(00:08:47) Dr. Leon Klempner: So, so, I mean, uh, an orthodontist can take a scan as it does now. Does it need to use like a special printer, um, in order to 

(00:08:58) Dr. Ravindra Nanda: do so? (00:09:00) So, the process is very sensitive, okay?

So what you need is a 3D printer. And we recommend this Unix, uh, printer because, uh, the settings have been made accordingly. And then you take the resin, uh, the resin comes in these bottles, and you place the resin in the tray. And you plug in your software, whatever the changes you have made, the STL files, and then this plate will come down and touch the tray where the resin is, and then it will move up and in about 32 minutes you will have about six to ten aligners ready.

No No models. No, no Thermo farming , uh, no, no. Suck down, no nothing. You know, this is just amazing. I mean, when I saw this for the first (00:10:00) time, I said, my goodness, this is going to be the future. And then on top of that, uh, you know, the shape memory aspect, because I always tell that one of the things which really revolutionized orthodontics is when we brought shape memory allies.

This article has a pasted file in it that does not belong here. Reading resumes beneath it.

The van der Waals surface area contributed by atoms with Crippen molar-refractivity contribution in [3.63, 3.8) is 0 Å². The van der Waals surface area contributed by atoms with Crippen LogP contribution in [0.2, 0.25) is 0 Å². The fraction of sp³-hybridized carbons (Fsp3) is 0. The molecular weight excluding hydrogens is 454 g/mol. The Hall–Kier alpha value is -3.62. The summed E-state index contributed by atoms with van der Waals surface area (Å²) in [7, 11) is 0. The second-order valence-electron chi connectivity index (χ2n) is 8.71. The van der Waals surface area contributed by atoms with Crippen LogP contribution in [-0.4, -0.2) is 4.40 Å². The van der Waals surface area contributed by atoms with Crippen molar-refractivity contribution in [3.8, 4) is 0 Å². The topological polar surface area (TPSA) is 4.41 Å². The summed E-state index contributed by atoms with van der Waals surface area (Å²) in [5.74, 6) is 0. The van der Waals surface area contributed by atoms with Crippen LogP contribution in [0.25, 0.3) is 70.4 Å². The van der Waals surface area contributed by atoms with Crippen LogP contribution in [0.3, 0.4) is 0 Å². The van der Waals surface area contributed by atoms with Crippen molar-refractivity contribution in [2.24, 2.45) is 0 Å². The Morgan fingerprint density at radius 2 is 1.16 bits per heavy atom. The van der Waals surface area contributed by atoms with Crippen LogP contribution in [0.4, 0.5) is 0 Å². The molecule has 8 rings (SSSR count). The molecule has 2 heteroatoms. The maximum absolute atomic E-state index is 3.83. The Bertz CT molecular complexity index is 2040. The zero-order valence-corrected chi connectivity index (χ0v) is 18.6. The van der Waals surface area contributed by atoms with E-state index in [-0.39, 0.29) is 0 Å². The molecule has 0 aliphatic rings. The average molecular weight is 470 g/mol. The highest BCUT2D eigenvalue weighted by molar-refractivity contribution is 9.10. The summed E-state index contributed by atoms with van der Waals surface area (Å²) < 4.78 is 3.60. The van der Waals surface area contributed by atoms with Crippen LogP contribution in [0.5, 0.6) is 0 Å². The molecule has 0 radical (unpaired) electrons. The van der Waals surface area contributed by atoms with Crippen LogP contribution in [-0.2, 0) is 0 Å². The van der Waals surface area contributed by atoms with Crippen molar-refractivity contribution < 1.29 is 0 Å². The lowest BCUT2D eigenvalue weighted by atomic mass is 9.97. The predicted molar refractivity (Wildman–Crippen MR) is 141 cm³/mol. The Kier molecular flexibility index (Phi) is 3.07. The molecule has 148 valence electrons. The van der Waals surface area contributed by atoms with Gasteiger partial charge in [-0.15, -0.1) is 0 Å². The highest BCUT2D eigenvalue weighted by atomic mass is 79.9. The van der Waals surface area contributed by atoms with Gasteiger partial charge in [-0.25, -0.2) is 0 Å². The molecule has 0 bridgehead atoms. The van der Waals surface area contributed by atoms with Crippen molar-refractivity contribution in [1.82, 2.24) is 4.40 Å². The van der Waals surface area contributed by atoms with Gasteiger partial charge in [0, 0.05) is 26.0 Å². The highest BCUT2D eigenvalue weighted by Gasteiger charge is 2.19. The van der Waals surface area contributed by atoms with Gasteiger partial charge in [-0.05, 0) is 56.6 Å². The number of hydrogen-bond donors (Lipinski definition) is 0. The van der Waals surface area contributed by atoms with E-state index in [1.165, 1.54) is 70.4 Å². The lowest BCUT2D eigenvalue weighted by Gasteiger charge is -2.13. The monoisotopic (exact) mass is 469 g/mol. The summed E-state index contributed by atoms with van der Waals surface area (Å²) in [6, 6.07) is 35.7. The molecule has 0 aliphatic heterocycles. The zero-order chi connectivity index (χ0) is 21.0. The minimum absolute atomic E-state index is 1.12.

into orthodontics. You know, when we brought nitinol, nitite, copper nitite, TMA, we completely changed. And the same thing is going to happen, I think, eventually with the shape memory aligners. I mean, we are Uh, we are so attuned to what the companies have been telling us and sending us. So there are so many advantages, uh, direct printing that, uh, uh, once, once you start, you, you, you, you just don't want to leave.

You wonder why you are not doing all this all this time. I mean, just imagine at this time you take a scan, you send it to the company and they send you (00:11:00) 50 or 60 aligners. You know, here you can decide how many you want to print. You want to print eight, you want to print six. As you go along, you can do that.